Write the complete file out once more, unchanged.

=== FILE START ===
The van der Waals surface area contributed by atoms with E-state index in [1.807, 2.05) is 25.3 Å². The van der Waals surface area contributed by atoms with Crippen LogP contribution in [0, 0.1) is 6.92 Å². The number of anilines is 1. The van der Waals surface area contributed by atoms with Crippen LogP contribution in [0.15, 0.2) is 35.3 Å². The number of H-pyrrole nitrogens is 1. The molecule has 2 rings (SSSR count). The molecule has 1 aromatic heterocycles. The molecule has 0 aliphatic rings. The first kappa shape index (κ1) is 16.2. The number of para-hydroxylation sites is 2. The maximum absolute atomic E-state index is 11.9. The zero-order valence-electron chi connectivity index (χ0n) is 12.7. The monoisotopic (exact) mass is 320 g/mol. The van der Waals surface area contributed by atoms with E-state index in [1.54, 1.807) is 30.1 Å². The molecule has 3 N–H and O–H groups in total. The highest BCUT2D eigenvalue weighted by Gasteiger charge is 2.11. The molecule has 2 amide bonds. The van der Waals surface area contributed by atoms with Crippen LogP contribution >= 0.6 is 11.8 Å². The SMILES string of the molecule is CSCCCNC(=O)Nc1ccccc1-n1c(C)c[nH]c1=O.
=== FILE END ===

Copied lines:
The van der Waals surface area contributed by atoms with E-state index in [1.807, 2.05) is 25.3 Å². The van der Waals surface area contributed by atoms with Crippen LogP contribution in [0, 0.1) is 6.92 Å². The number of anilines is 1. The van der Waals surface area contributed by atoms with Crippen LogP contribution in [0.15, 0.2) is 35.3 Å². The number of H-pyrrole nitrogens is 1. The molecule has 2 rings (SSSR count). The molecule has 1 aromatic heterocycles. The molecule has 0 aliphatic rings. The first kappa shape index (κ1) is 16.2. The number of para-hydroxylation sites is 2. The maximum absolute atomic E-state index is 11.9. The zero-order valence-electron chi connectivity index (χ0n) is 12.7. The monoisotopic (exact) mass is 320 g/mol. The van der Waals surface area contributed by atoms with E-state index in [1.54, 1.807) is 30.1 Å². The molecule has 3 N–H and O–H groups in total. The highest BCUT2D eigenvalue weighted by Gasteiger charge is 2.11. The molecule has 2 amide bonds. The van der Waals surface area contributed by atoms with Crippen LogP contribution >= 0.6 is 11.8 Å². The SMILES string of the molecule is CSCCCNC(=O)Nc1ccccc1-n1c(C)c[nH]c1=O.